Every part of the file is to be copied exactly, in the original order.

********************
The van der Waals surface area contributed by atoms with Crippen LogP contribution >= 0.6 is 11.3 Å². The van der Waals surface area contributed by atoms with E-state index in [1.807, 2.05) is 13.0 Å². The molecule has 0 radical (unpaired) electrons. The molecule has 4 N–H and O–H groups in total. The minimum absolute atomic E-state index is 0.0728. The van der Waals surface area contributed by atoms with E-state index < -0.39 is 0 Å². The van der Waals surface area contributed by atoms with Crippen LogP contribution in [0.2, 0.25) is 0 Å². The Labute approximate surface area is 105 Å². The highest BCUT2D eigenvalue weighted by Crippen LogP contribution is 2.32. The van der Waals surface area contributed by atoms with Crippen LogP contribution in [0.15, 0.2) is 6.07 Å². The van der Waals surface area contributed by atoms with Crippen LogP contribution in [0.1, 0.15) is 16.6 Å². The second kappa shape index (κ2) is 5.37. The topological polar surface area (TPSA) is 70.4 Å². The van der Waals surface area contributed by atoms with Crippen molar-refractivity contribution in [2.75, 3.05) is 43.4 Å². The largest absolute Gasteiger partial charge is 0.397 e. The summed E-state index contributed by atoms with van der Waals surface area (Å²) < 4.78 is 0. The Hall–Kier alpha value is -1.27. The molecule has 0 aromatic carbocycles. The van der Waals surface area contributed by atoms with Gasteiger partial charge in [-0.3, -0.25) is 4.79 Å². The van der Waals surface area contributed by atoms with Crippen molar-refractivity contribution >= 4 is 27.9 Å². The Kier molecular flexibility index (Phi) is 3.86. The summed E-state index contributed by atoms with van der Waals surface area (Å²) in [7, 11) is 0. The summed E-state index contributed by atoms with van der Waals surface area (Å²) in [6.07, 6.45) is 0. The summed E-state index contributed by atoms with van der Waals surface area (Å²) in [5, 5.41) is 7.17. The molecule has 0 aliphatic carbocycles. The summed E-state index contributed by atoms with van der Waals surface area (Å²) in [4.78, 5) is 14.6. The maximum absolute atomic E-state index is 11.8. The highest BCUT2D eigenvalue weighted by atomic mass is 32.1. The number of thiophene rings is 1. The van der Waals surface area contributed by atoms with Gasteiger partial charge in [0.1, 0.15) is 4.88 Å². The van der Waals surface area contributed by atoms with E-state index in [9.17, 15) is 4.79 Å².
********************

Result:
The van der Waals surface area contributed by atoms with Crippen LogP contribution >= 0.6 is 11.3 Å². The van der Waals surface area contributed by atoms with E-state index in [1.807, 2.05) is 13.0 Å². The molecule has 0 radical (unpaired) electrons. The molecule has 4 N–H and O–H groups in total. The minimum absolute atomic E-state index is 0.0728. The van der Waals surface area contributed by atoms with E-state index < -0.39 is 0 Å². The van der Waals surface area contributed by atoms with Crippen LogP contribution in [0.2, 0.25) is 0 Å². The Labute approximate surface area is 105 Å². The highest BCUT2D eigenvalue weighted by Crippen LogP contribution is 2.32. The van der Waals surface area contributed by atoms with Crippen LogP contribution in [0.15, 0.2) is 6.07 Å². The van der Waals surface area contributed by atoms with Crippen LogP contribution in [0.1, 0.15) is 16.6 Å². The second kappa shape index (κ2) is 5.37. The topological polar surface area (TPSA) is 70.4 Å². The van der Waals surface area contributed by atoms with Crippen molar-refractivity contribution in [2.75, 3.05) is 43.4 Å². The largest absolute Gasteiger partial charge is 0.397 e. The summed E-state index contributed by atoms with van der Waals surface area (Å²) < 4.78 is 0. The Hall–Kier alpha value is -1.27. The molecule has 0 aromatic carbocycles. The van der Waals surface area contributed by atoms with Gasteiger partial charge in [-0.3, -0.25) is 4.79 Å². The van der Waals surface area contributed by atoms with Crippen molar-refractivity contribution >= 4 is 27.9 Å². The Kier molecular flexibility index (Phi) is 3.86. The summed E-state index contributed by atoms with van der Waals surface area (Å²) in [7, 11) is 0. The summed E-state index contributed by atoms with van der Waals surface area (Å²) in [6.07, 6.45) is 0. The summed E-state index contributed by atoms with van der Waals surface area (Å²) in [5, 5.41) is 7.17. The molecule has 0 aliphatic carbocycles. The summed E-state index contributed by atoms with van der Waals surface area (Å²) in [4.78, 5) is 14.6. The maximum absolute atomic E-state index is 11.8. The highest BCUT2D eigenvalue weighted by atomic mass is 32.1. The number of thiophene rings is 1. The van der Waals surface area contributed by atoms with Gasteiger partial charge in [0.1, 0.15) is 4.88 Å². The van der Waals surface area contributed by atoms with E-state index in [9.17, 15) is 4.79 Å².